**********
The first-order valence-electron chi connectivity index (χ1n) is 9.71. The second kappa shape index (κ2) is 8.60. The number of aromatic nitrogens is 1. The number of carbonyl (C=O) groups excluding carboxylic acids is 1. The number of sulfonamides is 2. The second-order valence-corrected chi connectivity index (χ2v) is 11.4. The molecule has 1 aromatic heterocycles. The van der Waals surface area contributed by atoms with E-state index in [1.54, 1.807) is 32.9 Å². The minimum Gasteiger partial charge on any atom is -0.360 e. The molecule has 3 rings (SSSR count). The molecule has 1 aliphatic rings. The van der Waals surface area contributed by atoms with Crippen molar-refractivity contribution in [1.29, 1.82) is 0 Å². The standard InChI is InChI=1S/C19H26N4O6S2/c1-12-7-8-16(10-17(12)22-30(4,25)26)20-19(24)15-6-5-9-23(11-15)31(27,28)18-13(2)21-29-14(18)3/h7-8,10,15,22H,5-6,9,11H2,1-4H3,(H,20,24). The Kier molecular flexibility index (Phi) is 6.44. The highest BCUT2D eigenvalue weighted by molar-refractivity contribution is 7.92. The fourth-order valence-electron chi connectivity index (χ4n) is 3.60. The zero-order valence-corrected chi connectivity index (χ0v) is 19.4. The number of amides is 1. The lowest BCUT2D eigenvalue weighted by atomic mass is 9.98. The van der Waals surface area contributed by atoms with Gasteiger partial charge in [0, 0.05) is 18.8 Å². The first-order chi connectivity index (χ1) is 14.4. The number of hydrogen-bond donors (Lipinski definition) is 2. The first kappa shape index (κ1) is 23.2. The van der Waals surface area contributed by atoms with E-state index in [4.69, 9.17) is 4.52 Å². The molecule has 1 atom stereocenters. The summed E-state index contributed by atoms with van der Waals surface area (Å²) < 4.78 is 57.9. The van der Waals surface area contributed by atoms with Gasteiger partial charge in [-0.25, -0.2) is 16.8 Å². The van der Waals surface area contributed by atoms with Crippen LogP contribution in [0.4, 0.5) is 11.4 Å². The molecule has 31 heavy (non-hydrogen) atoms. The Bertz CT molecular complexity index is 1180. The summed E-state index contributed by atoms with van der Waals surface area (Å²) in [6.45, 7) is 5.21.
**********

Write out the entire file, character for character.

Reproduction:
The first-order valence-electron chi connectivity index (χ1n) is 9.71. The second kappa shape index (κ2) is 8.60. The number of aromatic nitrogens is 1. The number of carbonyl (C=O) groups excluding carboxylic acids is 1. The number of sulfonamides is 2. The second-order valence-corrected chi connectivity index (χ2v) is 11.4. The molecule has 1 aromatic heterocycles. The van der Waals surface area contributed by atoms with E-state index in [1.54, 1.807) is 32.9 Å². The minimum Gasteiger partial charge on any atom is -0.360 e. The molecule has 3 rings (SSSR count). The molecule has 1 aliphatic rings. The van der Waals surface area contributed by atoms with Crippen molar-refractivity contribution in [1.29, 1.82) is 0 Å². The standard InChI is InChI=1S/C19H26N4O6S2/c1-12-7-8-16(10-17(12)22-30(4,25)26)20-19(24)15-6-5-9-23(11-15)31(27,28)18-13(2)21-29-14(18)3/h7-8,10,15,22H,5-6,9,11H2,1-4H3,(H,20,24). The Kier molecular flexibility index (Phi) is 6.44. The highest BCUT2D eigenvalue weighted by molar-refractivity contribution is 7.92. The fourth-order valence-electron chi connectivity index (χ4n) is 3.60. The zero-order valence-corrected chi connectivity index (χ0v) is 19.4. The number of amides is 1. The lowest BCUT2D eigenvalue weighted by atomic mass is 9.98. The van der Waals surface area contributed by atoms with Gasteiger partial charge in [0, 0.05) is 18.8 Å². The first-order chi connectivity index (χ1) is 14.4. The number of hydrogen-bond donors (Lipinski definition) is 2. The first kappa shape index (κ1) is 23.2. The van der Waals surface area contributed by atoms with E-state index in [4.69, 9.17) is 4.52 Å². The molecule has 1 atom stereocenters. The summed E-state index contributed by atoms with van der Waals surface area (Å²) < 4.78 is 57.9. The van der Waals surface area contributed by atoms with Gasteiger partial charge in [-0.25, -0.2) is 16.8 Å². The van der Waals surface area contributed by atoms with Crippen LogP contribution in [0.4, 0.5) is 11.4 Å². The molecule has 31 heavy (non-hydrogen) atoms. The Bertz CT molecular complexity index is 1180. The summed E-state index contributed by atoms with van der Waals surface area (Å²) in [6.45, 7) is 5.21.